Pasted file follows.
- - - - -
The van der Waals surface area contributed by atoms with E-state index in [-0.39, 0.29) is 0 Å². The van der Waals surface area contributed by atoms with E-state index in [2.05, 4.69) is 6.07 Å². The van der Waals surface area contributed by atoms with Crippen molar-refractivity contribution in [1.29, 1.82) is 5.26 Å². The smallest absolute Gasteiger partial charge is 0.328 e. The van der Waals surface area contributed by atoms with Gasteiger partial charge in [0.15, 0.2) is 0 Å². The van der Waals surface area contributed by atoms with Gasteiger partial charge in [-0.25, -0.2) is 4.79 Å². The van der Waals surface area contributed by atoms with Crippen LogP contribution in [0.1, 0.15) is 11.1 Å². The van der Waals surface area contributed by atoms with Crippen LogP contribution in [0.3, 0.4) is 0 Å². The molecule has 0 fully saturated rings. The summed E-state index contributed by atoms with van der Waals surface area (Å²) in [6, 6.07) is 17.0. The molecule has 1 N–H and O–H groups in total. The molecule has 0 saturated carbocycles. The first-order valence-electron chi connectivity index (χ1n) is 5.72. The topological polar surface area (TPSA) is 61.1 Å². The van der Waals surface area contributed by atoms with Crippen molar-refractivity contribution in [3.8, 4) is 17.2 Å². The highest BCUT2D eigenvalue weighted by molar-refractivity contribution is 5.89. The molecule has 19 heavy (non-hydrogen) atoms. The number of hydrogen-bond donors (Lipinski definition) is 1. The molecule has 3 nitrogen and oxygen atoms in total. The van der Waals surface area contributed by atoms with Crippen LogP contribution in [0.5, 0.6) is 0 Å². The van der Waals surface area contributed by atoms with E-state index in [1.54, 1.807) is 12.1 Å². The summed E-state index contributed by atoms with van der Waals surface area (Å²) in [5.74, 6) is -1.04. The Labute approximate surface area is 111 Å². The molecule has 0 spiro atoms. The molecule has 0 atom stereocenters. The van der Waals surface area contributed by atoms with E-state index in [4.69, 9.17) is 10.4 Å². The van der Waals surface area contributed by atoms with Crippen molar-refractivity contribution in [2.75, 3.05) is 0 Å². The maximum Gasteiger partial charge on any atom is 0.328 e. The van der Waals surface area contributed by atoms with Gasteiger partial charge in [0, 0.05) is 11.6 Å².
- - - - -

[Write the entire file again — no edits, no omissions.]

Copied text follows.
The van der Waals surface area contributed by atoms with E-state index in [-0.39, 0.29) is 0 Å². The van der Waals surface area contributed by atoms with E-state index in [2.05, 4.69) is 6.07 Å². The van der Waals surface area contributed by atoms with Crippen molar-refractivity contribution in [1.29, 1.82) is 5.26 Å². The smallest absolute Gasteiger partial charge is 0.328 e. The van der Waals surface area contributed by atoms with Gasteiger partial charge in [0.15, 0.2) is 0 Å². The van der Waals surface area contributed by atoms with Gasteiger partial charge in [-0.25, -0.2) is 4.79 Å². The van der Waals surface area contributed by atoms with Crippen LogP contribution in [0.1, 0.15) is 11.1 Å². The van der Waals surface area contributed by atoms with Crippen LogP contribution in [0.3, 0.4) is 0 Å². The molecule has 0 fully saturated rings. The summed E-state index contributed by atoms with van der Waals surface area (Å²) in [6, 6.07) is 17.0. The molecule has 1 N–H and O–H groups in total. The molecule has 0 saturated carbocycles. The first-order valence-electron chi connectivity index (χ1n) is 5.72. The topological polar surface area (TPSA) is 61.1 Å². The van der Waals surface area contributed by atoms with Crippen molar-refractivity contribution in [3.8, 4) is 17.2 Å². The highest BCUT2D eigenvalue weighted by molar-refractivity contribution is 5.89. The molecule has 19 heavy (non-hydrogen) atoms. The number of hydrogen-bond donors (Lipinski definition) is 1. The molecule has 3 nitrogen and oxygen atoms in total. The van der Waals surface area contributed by atoms with Crippen LogP contribution in [0.5, 0.6) is 0 Å². The van der Waals surface area contributed by atoms with E-state index in [1.54, 1.807) is 12.1 Å². The summed E-state index contributed by atoms with van der Waals surface area (Å²) in [5.74, 6) is -1.04. The Labute approximate surface area is 111 Å². The molecule has 0 spiro atoms. The molecule has 0 atom stereocenters. The van der Waals surface area contributed by atoms with E-state index in [4.69, 9.17) is 10.4 Å². The van der Waals surface area contributed by atoms with Crippen molar-refractivity contribution in [2.75, 3.05) is 0 Å². The maximum Gasteiger partial charge on any atom is 0.328 e. The van der Waals surface area contributed by atoms with Gasteiger partial charge in [0, 0.05) is 11.6 Å².